LMA shares social media strategies to reach more customersLMA shares social media strategies to reach more customers
Want to learn how to effectively use social media platforms to promote your business? What are the risks and rewards of live streaming? Learn how to use these platforms wisely on today’s blog.
June 19, 2017
Like it or not, social media is here to stay. When I first started writing for BEEF nine years ago, blogs were a new concept; Facebook was the hot platform created just for college students, and texting rather than SnapChat was the preferred mode of communication amongst my peers.
Today, social media platforms are numerous and evolving daily. It can be tough to keep up with the various options, but failure to adapt can mean leaving money on the table. Why? Well, these days, there’s an abundance of opportunities to network, engage with customers, merchandise your livestock and promote your ranch brand, and producers are quickly realizing the importance of having a social media presence.
At the 2017 Livestock Marketing Association Annual Convention in Billings, Mont., last week, Lindsay Graber Runft, LMA director of marketing and communications, offered tips for using social media to effectively reach your target market by taking advantage of new features such as “going live.”
She told the audience that live streaming was the hot new social media advancement of 2016. Both Facebook and Instagram unveiled this feature on their platforms last year, and users have responded enthusiastically.
Graber Runft says, “78% of online audiences are already watching videos on Facebook Live. Video on social media generates 1,200% more shares than text and images combined.”
So does going live have a practical application for the beef cattle industry? You bet.
Graber Runft says producers will soon see more sale day broadcasts, behind-the-scenes ranch work, market reports and special sales and events featured on Facebook.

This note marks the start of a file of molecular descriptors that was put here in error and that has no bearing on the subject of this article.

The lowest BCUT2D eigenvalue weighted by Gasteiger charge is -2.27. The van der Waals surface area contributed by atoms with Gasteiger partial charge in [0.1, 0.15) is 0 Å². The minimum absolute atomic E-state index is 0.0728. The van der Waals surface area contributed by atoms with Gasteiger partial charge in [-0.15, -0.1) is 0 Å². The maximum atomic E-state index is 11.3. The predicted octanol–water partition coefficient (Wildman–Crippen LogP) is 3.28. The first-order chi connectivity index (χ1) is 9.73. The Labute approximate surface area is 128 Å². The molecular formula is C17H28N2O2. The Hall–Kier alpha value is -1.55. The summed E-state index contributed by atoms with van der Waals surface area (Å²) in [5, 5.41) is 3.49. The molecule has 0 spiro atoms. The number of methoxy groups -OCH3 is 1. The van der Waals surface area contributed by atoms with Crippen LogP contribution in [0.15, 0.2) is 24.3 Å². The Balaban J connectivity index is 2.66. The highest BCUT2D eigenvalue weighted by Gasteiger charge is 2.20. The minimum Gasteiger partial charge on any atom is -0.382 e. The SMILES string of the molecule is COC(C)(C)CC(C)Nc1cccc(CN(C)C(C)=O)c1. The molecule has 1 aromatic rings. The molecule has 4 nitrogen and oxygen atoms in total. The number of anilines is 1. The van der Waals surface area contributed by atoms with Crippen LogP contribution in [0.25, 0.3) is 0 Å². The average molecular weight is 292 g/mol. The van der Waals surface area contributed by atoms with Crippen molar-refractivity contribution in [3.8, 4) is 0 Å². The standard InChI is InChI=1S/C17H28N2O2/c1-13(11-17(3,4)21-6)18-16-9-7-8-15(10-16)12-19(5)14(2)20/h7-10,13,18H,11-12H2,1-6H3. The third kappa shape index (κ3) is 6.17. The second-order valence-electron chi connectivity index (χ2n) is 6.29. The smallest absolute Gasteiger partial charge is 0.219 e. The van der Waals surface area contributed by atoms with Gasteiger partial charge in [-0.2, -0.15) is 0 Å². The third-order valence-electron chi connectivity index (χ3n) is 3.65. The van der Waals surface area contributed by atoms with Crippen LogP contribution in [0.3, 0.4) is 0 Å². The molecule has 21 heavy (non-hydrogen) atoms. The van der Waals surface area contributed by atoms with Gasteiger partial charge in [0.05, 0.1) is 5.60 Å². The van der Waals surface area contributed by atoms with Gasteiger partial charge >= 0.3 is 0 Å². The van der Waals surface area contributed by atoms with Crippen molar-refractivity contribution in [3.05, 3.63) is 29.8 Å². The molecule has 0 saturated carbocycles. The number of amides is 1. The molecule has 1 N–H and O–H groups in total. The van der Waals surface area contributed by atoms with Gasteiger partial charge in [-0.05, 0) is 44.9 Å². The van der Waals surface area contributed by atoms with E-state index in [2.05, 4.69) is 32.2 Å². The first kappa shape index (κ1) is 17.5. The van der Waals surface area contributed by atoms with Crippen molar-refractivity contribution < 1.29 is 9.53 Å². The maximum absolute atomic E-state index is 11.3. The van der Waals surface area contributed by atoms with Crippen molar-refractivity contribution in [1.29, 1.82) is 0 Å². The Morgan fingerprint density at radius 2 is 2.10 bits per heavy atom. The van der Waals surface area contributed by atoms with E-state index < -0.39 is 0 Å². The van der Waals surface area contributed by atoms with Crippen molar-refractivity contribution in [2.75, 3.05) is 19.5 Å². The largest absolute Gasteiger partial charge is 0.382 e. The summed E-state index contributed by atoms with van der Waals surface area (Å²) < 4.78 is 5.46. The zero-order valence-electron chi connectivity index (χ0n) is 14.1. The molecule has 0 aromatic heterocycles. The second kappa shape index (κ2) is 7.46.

Producers may be excited to use this feature to share aspects of their lives, but there are some risks and rewards to consider before streaming.
The risk of live videos is that things don’t always go as expected, which could create negative business or industry exposure. The loss of control is always a risk with a live broadcast. Another thing to consider is that 85% of Facebook videos are watched without sound, so context matters. And we can’t neglect to think about safety. Since agriculture can be a dangerous profession, don’t allow social media to distract you and put you in a risky situation while working with livestock or equipment.
However, on the flip side, because folks are interested in watching live videos, it offers the opportunity for producers to increase exposure of the industry and their business and to amp up engagements with their customer base.
What makes a great live video on Facebook or Instagram, you might be wondering?
The live stream needs to be authentic with a clear message and a personal feel. Stick to short and sweet videos, unless it’s an event or speaker people may want to listen to in its entirety.
“If it’s a day on the ranch, stick to 3-5 minutes for the video,” she said. “If you’re a stockyard owner, maybe start with live stream market reports or highlight a special sale event at the market. Anytime you can add a face to the name, especially if you want to acquire new customers, it’s a good idea.”
She said live streaming can also give updates during an emergency like a wildfire where producers can share resources and the various ways folks can help those in need.
There are certainly practical and useful applications to using these platforms to their full potential, but using these tools appropriately to provide relevant content in a professional and authentic manner is key.
Are you ready to go live? What will your first live stream be? If you have experience with live streaming on one of these platforms, what have your followers responded to most? Share your best advice in the comments section below.
The opinions of Amanda Radke are not necessarily those of beefmagazine.com or Penton Agriculture.
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